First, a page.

Muslims in the Midwest

Post on Wednesday, June 4, 2008

When Chozin Muhammad gets a break during class, he doesn’t always use it to talk to friends or go to the restroom – he finds a quiet space and prays.

Chozin, an international studies graduate student at Ohio University, is Muslim and follows the practice of praying five times a day, or salat. Although the times are not strict, the prayers generally take place during the same time periods every day. The prayers can be done individually or in a group and involve movement and the silent recitation of a mantra. On campus, Chozin and other Muslim students pray in empty classrooms, private areas of the library and stairwells.

Chozin, a member of the OU Muslim Student Association, also lives in the Islamic Center, where the association is based. When he is home, he and other Muslims conduct the daily prayers together. They also participate in another obligation – on Friday afternoons, Muslim men meet for prayer, called a Jumu’ah, and a sermon, which can be performed by anyone. Although women can attend, they are not required to.

The association is made up of mostly graduate and international students because most Muslims come to OU on scholarships and the ones that are available are for international graduate students, said Heather Irwin, a member of the association.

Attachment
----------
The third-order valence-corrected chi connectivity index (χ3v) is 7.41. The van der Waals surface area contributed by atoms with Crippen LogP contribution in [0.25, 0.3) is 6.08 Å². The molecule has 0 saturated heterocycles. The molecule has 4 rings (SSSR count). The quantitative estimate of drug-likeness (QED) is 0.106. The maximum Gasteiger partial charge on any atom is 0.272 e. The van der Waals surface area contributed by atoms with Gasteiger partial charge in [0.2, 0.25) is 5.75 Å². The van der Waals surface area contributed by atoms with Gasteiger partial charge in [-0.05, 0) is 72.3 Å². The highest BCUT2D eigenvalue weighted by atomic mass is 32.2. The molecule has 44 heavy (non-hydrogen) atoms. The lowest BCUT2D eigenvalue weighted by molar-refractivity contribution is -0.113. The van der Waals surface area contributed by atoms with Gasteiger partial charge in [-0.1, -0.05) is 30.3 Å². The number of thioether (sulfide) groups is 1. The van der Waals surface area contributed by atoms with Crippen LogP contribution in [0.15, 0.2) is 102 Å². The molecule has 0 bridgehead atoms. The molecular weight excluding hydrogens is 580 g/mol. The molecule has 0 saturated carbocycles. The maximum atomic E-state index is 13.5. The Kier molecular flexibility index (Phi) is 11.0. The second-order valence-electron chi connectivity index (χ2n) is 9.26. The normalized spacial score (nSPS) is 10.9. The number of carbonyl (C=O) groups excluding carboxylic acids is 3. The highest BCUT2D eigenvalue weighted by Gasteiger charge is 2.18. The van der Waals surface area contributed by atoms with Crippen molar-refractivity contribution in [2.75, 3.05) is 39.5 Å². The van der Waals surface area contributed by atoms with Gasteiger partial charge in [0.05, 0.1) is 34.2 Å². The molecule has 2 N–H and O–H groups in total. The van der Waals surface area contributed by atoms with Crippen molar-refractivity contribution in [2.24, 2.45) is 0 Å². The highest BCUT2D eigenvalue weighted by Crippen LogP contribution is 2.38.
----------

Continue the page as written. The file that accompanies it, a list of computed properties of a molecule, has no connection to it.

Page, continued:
The group has two purposes, she said. The first is to conduct the day-to-day affairs of the Islamic Center and the other is to conduct activities and build awareness about Islam on campus. Some of those activities include an open house at the center, aRamadan fast and dinner and guest lectures about Islam.

“It’s been a very good thing for both sides,” she said. “It puts a face on what (people are) learning in the media.”

Being Muslim at OU

Chozin is from Indonesia, which has six national religions, so he had plenty of non-Muslim friends even before coming to America. But he said being on campus has changed him – he now attends church services as well as the mosque. While he used to get spiritual fulfillment only through Islam, he now gets it from a variety of sources.

“I cannot just stay in one religion,” he said. “I am always questioning my faith.”

Although Chozin said that Islam is very encouraging of tolerance and understanding of other faiths, he has taken it a bit beyond the accepted line by actually attending other services.

Irwin said that she has seen a lot of misinformation and outright predjudice about being Muslim; some female Muslim students she knows are afraid to be on campus after dark. She recalled a time when she was walking home down Palmer Street wearing ahijab and one guy stated “Wow, I wouldn’t wanna mess with that.” She said the experience made her discouraged as well as angry.

“Being objectified makes me angry,” she said, adding that objectification can come from anywhere from drunk undergraduate students to other Muslims who expect her to speak for all female Muslims.

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